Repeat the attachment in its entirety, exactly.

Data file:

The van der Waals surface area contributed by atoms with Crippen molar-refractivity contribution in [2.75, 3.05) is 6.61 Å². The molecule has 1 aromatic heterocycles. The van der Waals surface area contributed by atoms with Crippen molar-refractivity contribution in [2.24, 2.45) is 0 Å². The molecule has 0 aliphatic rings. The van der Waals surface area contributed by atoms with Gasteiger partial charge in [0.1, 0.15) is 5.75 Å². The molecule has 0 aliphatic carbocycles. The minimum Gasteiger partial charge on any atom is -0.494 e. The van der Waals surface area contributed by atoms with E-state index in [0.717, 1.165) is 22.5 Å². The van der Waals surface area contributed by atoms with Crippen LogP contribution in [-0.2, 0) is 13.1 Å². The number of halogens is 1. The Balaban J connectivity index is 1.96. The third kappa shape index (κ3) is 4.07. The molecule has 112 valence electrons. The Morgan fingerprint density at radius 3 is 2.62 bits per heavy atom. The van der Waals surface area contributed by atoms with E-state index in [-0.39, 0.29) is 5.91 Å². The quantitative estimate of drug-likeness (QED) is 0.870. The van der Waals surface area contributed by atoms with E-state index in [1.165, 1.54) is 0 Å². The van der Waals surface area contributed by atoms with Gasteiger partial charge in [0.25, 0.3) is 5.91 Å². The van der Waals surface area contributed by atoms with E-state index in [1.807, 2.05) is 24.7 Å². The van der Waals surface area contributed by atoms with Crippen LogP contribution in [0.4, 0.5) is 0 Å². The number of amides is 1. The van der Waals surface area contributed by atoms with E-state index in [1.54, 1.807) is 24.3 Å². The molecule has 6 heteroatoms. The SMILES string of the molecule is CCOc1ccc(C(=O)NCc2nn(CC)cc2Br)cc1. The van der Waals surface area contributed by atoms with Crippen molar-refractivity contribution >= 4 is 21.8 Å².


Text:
The van der Waals surface area contributed by atoms with Crippen molar-refractivity contribution in [2.75, 3.05) is 6.61 Å². The molecule has 1 aromatic heterocycles. The van der Waals surface area contributed by atoms with Crippen molar-refractivity contribution in [2.24, 2.45) is 0 Å². The molecule has 0 aliphatic rings. The van der Waals surface area contributed by atoms with Gasteiger partial charge in [0.1, 0.15) is 5.75 Å². The molecule has 0 aliphatic carbocycles. The minimum Gasteiger partial charge on any atom is -0.494 e. The van der Waals surface area contributed by atoms with E-state index in [0.717, 1.165) is 22.5 Å². The van der Waals surface area contributed by atoms with Crippen LogP contribution in [-0.2, 0) is 13.1 Å². The number of halogens is 1. The Balaban J connectivity index is 1.96. The third kappa shape index (κ3) is 4.07. The molecule has 112 valence electrons. The Morgan fingerprint density at radius 3 is 2.62 bits per heavy atom. The van der Waals surface area contributed by atoms with E-state index in [-0.39, 0.29) is 5.91 Å². The quantitative estimate of drug-likeness (QED) is 0.870. The van der Waals surface area contributed by atoms with E-state index in [1.165, 1.54) is 0 Å². The van der Waals surface area contributed by atoms with Gasteiger partial charge in [0.25, 0.3) is 5.91 Å². The van der Waals surface area contributed by atoms with E-state index in [1.807, 2.05) is 24.7 Å². The van der Waals surface area contributed by atoms with Crippen LogP contribution in [0.4, 0.5) is 0 Å². The number of amides is 1. The van der Waals surface area contributed by atoms with E-state index in [1.54, 1.807) is 24.3 Å². The molecule has 6 heteroatoms. The SMILES string of the molecule is CCOc1ccc(C(=O)NCc2nn(CC)cc2Br)cc1. The van der Waals surface area contributed by atoms with Crippen molar-refractivity contribution >= 4 is 21.8 Å².